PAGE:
A good teacher, yes, but that isn't what this discussion is about. This discussion is about education needing a shake-up, and introducing unqualified teachers. Being unqualified doesn't preclude them from being good teachers.
Originally Posted by witch
See, this is actually some form of arrogance here, I'm sorry to say. You are making a massively sweeping statement. I learn best on my own. Teacher led lessons bore me and I just never pay attention. I did it in school - I go home and read, research around a topic until I understand it and then move on. The teachers become 'guides' providing a path - but this can be replaced by more research on my part.
As for your son, as a musician I have to say that whilst I am sure he is very good at what he does, it is unlikely that on his own he will have studied music to the depth that a teacher would have shown him. As all subjects, you can learn enough to get you through, and even do well, but that doesn't mean that you know everything about the subject, and I am sorry to rant, but there is a vast amount of theory and other aspects to music that you would have a great deal of difficulty learning on your own. I think, sorry mate, that is a bit insulting to music teachers - unless you are musical you may not understand but it is as if you said that your son has taught himself, Spanish to degree level. Unlikely, although I am sure he is very good.But there is far more to music than just playing notes. Also you appear to be implying that my bit about my daughter's flute teacher is irrelevant as your son is self-taught and so never needed a 'proper' teacher. Trust me, you would have to be some sort of musical prodigy or genius to get to my daughter's level without professional teaching.
You're welcome to your views, but having seen some of the best teaching I've ever seen come from unqualified people, I would disagree with your assertion. Also, your last line there takes what anyone has said far too far. No-one is saying teachers should all be abandoned. Not even the government has said this. What they have said is that allowing highly skilled but unqualified teachers into classrooms is a good thing.
I am sorry that your experiences of teachers have been so negative - I have seen absolutely inspirational teaching that might have been done by unqualified teachers, but I doubt it. It isn't just about subject knowledge, it is about the ability to pass that knowledge on and make people WANT to learn. Yes, of course some people have it naturally, but you appear to be saying that all teachers are time wasters who do nothing of interest or help, and that you do not need a teaching qualification to teach in any shape or form.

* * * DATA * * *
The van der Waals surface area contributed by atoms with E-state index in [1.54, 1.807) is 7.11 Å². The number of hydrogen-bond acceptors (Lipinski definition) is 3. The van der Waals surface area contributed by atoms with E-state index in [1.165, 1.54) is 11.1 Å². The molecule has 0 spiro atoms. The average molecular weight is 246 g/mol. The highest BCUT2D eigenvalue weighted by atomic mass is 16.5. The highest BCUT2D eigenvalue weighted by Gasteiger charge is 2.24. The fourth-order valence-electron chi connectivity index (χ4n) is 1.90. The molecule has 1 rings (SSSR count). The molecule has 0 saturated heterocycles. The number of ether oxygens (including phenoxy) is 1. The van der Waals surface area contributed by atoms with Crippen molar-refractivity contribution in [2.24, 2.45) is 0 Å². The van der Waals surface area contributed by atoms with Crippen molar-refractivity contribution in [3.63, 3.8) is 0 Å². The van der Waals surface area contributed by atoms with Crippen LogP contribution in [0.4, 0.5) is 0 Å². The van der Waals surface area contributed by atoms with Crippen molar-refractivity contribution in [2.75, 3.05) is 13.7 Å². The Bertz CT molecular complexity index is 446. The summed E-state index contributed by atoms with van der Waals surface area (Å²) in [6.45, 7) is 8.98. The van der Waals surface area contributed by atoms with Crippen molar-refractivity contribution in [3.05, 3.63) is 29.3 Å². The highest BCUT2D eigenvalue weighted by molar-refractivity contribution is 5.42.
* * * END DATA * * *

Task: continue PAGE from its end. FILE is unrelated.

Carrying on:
I had an unqualified lawyer when I took part in a protest movement. His advice was second to none. All self taught, no university degree. And later when a court case lined up, our solicitor had him at his side as an advisor. So, again, your view appears to have been slanted by something. Qualifications are not the be-all and end-all.
You wouldn't go to an unqualified lawyer would you? Maybe someone who has a degree in law and lots of experience as an academic but not the lawyerly qualifications? - much like an unqualified teacher might have a degree in maths but no teaching experience?
You are lucky on the latter part. Huge swathes of teachers claim they are still poorly paid. Whether they work hard or not isn't at question here - every profession has people who go above and beyond, and those that coast along doing the minimum.
Quite a few of the teachers in the schools I work in work very very hard, are very good at what they do and deserve their pay - they also do not dispute that they are reasonably paid now either.
Anecdotal evidence of only one aspect of this. Have you seen unqualified teachers making kids hate the subject? Without evidence of this, I'd be almost happy to say that evidence that qualified teachers can teach is kinda irrelevant.
I have seen a class of disaffected children have their interest caught and held by a good teacher many times. Often the teacher is young too - in fact the younger teachers seem to have been taught new ways of engaging modern children, who do, as you so rightly point out, learn in a different way to the way we did. The modern teaching qualification addresses the issues around the way people learn today, and so newly qualified teachers have good strategies, in a way that perhaps some 35 year-old with a degree in Geography only might not.:)